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Market Spheres II

(August 11, 2000) We probably left at least some scratching their heads. Market spheres, indeed. Goofy sounding as it is, that's the way that we are trying to come to terms with the multidimensional complexity of a space through which at least 12% of the American Gross Domestic Product (AGDP) passes each year.

After all, how can you begin to describe a market that encompasses software systems, classified advertising, job boards, temp agencies, networks of relatives and friends, regional variations, extreme disparities in customer size and need, and, radically varying execution approaches?

Our smug friends in the Enterprise Systems arena discount the whole ball of wax as "that recruiting stuff". Customers, in need of "buns on seats", see non-differentiated offerings from a wide range of competitors who actually deliver very different things. The constant stream of visionaries who pass through our offices see the seeds of their self-proclaimed revolutions.

While we hate to go anthropological, it seems to us that the very definition of work and a workers relationship to a job varies by industry, education, employer and region. The simple dynamic of customer size (measured in the number of employees at a given location) creates a work environment that is a critical determining factor in potential employee success. In micro companies, employees are a part of the family. In macro companies, managers try to make the workplace "feel" like a family (sometimes). There is a world of difference.

Customer companies organize themselves into groups based on size, along a dimension that describes the depth of their planning and on their predisposition towards hiring based on skills or attitude.

  • Big, middle sized, small, micro and startup companies all make hiring decisions in different ways.
  • Some companies grow on an ad hoc basis while others devote a great deal of time to the resource planning and requirements definition that MBA-style management involves. The ad-hoc group is lost in a world of profiling while the MBA group gravitates towards it.
  • Highly technical companies focus on skills and certification while sales oriented companies tend to focus on attitude and fit.
Interestingly, these three customer dimensions are framed as extremes while real company behavior tends to be a blend. But, the extremes are useful for market segmentation exercises. They are also useful in the process of designing, calibrating and understanding a sales pitch. From the vendor's perspective, a value presentation will have more "traction" if it is aligned to the customer's perspective. From a customer perspective, knowing which type of company you are should make the process of weeding through thousands of competing propositions a bit easier.

- John Sumser © TwoColorHat. All Rights Reserved.

Market Spheres

(August 10, 2000) The map is not the territory. The map is not the territory. The map is not the territory. The map is not the territory. The map is not the territory.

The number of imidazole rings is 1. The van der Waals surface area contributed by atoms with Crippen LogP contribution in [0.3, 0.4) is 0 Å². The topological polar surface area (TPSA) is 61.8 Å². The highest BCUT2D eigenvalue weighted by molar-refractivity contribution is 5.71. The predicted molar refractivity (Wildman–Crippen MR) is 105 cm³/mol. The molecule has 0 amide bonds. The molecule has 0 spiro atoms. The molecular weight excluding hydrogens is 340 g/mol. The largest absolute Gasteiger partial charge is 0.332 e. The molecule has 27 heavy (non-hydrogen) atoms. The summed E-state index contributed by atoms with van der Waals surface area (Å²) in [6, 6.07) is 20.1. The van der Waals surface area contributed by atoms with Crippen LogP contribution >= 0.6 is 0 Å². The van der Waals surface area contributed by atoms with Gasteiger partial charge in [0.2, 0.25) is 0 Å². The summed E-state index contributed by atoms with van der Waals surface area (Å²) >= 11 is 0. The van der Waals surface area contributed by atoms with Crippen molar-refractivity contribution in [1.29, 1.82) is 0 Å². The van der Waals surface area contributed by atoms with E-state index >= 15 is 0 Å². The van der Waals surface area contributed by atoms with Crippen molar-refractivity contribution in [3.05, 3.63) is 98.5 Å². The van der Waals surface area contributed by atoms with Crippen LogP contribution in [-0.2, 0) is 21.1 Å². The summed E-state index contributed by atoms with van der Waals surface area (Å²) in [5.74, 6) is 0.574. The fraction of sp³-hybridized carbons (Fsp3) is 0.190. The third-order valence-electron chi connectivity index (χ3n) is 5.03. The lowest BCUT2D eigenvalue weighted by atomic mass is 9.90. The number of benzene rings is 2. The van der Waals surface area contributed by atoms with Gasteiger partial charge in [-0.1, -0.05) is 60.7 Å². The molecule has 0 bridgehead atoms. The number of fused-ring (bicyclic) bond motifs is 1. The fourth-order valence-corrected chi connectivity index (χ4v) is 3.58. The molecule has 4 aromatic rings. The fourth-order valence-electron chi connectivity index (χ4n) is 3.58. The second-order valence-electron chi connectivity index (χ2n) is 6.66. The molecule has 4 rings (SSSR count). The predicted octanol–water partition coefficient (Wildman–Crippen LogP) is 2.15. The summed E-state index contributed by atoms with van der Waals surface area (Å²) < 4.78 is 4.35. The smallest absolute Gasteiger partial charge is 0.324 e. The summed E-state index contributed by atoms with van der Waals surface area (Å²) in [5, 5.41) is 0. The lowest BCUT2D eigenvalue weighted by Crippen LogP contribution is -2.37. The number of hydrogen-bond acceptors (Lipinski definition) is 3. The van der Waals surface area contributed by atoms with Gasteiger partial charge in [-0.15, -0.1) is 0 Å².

Why are these six words worth repeating? As the Electronic Recruiting Marketplace unfolds and expands, the way that we look at it needs to change. Over and over again, we encounter bright eyed, bushy tailed visionary entrepreneurs who are certain that their simplistic picture of the market contains the penultimate answer. Typically, the root of their difficulties building revenues boils down to a flawed view of the dynamics that make our market what it is.

The phrase "the map is not the territory" means that the one assumption you can make is that your assumptions are wrong. Though there are time honored warnings about making assumptions (they make an Ass out of U and Me), it's hard to let the beliefs at the root of a business fall by the wayside to pragmatic experience.

Lots of analysts have tried to describe the Electronic Recruiting Market in simplistic terms. We're certainly guilty of trying to cram everything into a two dimensional picture that fits on a single sheet of paper. Categories of sales activity, near and dear to business plan developers, require slash and burn style assignment of this company to that revenue pile. If you read enough business plans (or subscribe to enough newsletters), you are certain to walk away with a decreasingly useful (but extremely simple to explain) map of our universe.

Take 10 analysts opinions, put them all together and divide by ten. The resulting answer will be simple enough to color with a crayon. It won't, however, be very useful for navigation purposes. It certainly won't be really useful for on-the-fly decision making. If you try to explain it to a customer, you'll lose a good deal of credibility because it won't match his/her experience.

Although it's difficult to explain, we imagine the market as a dynamic set of overlapping spheres of influence. Some observable customers, some observable budgets, some observable regional characteristics, some predictable growth cycles, some technology principles and so on. The integration of the pieces is what makes a sales team really kick into action. The unexpected behavior of customers and candidates is really the operating definition of the way our world works.

The central feature of any company's business prospects in this space (or any, for that matter) is the extent to which they segment off a knowable piece of the universe and map it for themselves. It's no accident that the most profitable (and most likely to survive) operations have cleanly identified the people who are not their customers and the problems that they don't solve. It's a cost effective world view that eliminates wasted time and divorces itself from "save-the-world" theories. Rather than forcing their businesses to absorb too many unknowns, they tightly constrain the world that they serve.